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Keeping the faith.

Keeping the Faith

Microbrewing is often viewed as the province of enthusiastic amateur brewers. Whatever the truth in that characterization, it doesn't fit Bert Grant. Grant is brewmaster and president of Yakima Brewing & Malting Co. of Yakima, WA, one of Washington's pioneer microbreweries. Beyond that, Grant is an active member of the Master Brewers Association of the Americas, with over four decades of experience in the North American brewing industry.

This experience is serving him well in his latest venture, the expansion of his modest microbrewery/brewpub operation into a modern 12,000-barrel craft brewery.

Bert Grant's fascination with small-scale brewing started during a varied industry career that included service with several large Canadian and U.S. breweries. He entered the industry in the mid-40s, when he joined Canadian Breweries, Ltd. (later known as Carling O'Keefe) as a brewing chemist. After 15 years, Grant moved on to the Stroh Brewery Co., where he served as research director until 1963. Following his stint with Stroh, Grant spent some years as an independent consultant, before joining the staff of hop-grower S.S. Steiner in 1973.

During all those years, Grant harbored a dream - to build his own brewery. While working for the large commercial breweries, he had become dissatisfied with the prevailing beer-styles - imperceptibly-hopped lagers and golden ales.

From Grant's perspective, brewery marketers gradually bled the character from American beer in the years after World War II. "There was some good well-hopped beer available in the late-40s," he recalls, "but since all the brewers wanted to sell beer in a larger area, they started making blander beers they thought would appeal to a larger audience."

Grant sees the same philosophy at work today. "The tilt towards lighter products is continuing in the mainstream," he says, "but we're also seeing a significant counter-flow towards beer with character."

In point of fact, Grant was one of the earliest contributors to this counter-flow. When he opened Yakima Brewing & Malting in 1982, it was the first microbrewery in Washington state.

From the beginning, Yakima produced strong ales reminiscent of those brewed in the British Isles. All-malt and well-hopped, Grant's Ales soon built a strong reputation among beer enthusiasts. For Grant, however, the critical acclaim is incidental. "I brew the kind of beer I like," he says, "not some beer designed for the mass-market."

Grant's personal preferences are clear from the taste and aroma of his ales - he likes hops. The Yakima Brewing & Malting Co. product line includes the flagship Grant's Scottish Ale, a "Celtic" Ale, an India Pale Ale and a Russian Imperial Stout. None of these beers suffer from a dearth of hops. In fact, the noted beer critic Michael Jackson called Grant's India Pale Ale, "the hoppiest beer in America."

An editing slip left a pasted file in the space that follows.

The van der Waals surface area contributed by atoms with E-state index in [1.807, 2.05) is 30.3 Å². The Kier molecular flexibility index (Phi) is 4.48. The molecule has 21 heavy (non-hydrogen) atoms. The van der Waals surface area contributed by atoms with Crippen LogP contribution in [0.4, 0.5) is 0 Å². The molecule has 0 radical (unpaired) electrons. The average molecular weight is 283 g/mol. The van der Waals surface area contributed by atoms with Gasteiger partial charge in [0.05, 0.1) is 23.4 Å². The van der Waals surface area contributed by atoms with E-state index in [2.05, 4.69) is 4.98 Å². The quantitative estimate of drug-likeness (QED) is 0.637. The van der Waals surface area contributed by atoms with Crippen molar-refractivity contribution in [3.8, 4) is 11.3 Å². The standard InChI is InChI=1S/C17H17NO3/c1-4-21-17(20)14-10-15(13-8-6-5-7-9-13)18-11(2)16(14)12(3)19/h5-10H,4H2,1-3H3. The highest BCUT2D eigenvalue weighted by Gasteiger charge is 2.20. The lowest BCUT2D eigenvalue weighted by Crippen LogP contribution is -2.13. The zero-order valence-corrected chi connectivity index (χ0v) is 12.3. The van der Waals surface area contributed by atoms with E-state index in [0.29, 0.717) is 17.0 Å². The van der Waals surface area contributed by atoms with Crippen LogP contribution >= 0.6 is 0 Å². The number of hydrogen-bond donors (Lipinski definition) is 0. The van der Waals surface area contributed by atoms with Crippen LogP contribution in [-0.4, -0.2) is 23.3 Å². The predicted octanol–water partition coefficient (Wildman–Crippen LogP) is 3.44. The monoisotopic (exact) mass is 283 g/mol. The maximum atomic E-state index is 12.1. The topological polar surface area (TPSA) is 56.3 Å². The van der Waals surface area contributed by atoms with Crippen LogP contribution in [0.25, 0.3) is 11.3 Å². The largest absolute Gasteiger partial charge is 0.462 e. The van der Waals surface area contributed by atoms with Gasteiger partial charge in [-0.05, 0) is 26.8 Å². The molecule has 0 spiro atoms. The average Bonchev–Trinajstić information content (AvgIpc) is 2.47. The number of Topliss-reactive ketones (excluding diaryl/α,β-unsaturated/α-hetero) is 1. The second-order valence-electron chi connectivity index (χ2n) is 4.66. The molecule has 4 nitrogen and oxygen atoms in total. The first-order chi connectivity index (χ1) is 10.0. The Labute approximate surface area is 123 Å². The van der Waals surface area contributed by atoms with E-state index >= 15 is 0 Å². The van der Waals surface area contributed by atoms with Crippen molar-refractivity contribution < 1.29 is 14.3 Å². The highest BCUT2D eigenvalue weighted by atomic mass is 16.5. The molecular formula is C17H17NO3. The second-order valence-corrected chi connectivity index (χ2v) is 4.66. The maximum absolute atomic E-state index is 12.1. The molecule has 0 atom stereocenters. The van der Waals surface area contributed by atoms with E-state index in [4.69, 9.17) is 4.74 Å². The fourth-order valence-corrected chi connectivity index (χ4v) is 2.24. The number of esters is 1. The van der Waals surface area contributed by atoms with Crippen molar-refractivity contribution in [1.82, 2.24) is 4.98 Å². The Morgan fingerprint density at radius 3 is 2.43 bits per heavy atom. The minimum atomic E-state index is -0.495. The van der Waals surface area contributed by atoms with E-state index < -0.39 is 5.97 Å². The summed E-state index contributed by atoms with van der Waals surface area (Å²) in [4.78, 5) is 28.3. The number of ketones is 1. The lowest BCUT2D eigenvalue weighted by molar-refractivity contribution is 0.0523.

Grant's love for hops made Yakima a logical location for his microbrewery. Located in the rain-shadow of the Cascades, Yakima is in the heart of Washington state's hop country.

It's also not far from a growing metropolis with a taste for beer - Seattle. "We had looked at the proposition carefully," Grant says, "and found that Seattle was one of the strongest import beer markets in the country. We realized that once we got production above a certain level we could start shipping to the city."

Soon after Yakima Brewing & Malting started operations, it became clear that Grant's market research had been accurate. "We were brewing at capacity within the first six months," Grant recalls, "and it kept climbing from there."

In 1986, the company began to bottle its products, and expanded distribution out-of-state. Over the intervening years, off-premise beer sales have continued to grow as a percentage of the business. Last year, for example, the brewery sold 4,558 barrels, 90 percent of it through wholesalers in 14 states.

As Yakima Brewing & Malting has grown, the microbrewery movement has grown apace. There are currently over 240 operating microbreweries and brewpubs in the United States, 14 in Washington alone.

As the field has become more crowded, Grant is forging onward to the next plateau. The gateway, as he sees it, is competitive pricing. "Most microbreweries are operated on a very small scale," he observes, "but the product price is not that much higher than for specialty imports. If you can bring some economy of scale into it, I think it's possible to bring the price down to the level of the Canadian imports. If you can get down into that range, small-scale brewing starts to become economically feasible. But it's only possible when the scale of production is high enough."

His search for economies of scale has driven Grant in his latest venture. Last year, he began building a large new brewery on the outskirts of Yakima. The plant was completed in September, and bottled beer is rolling off the line.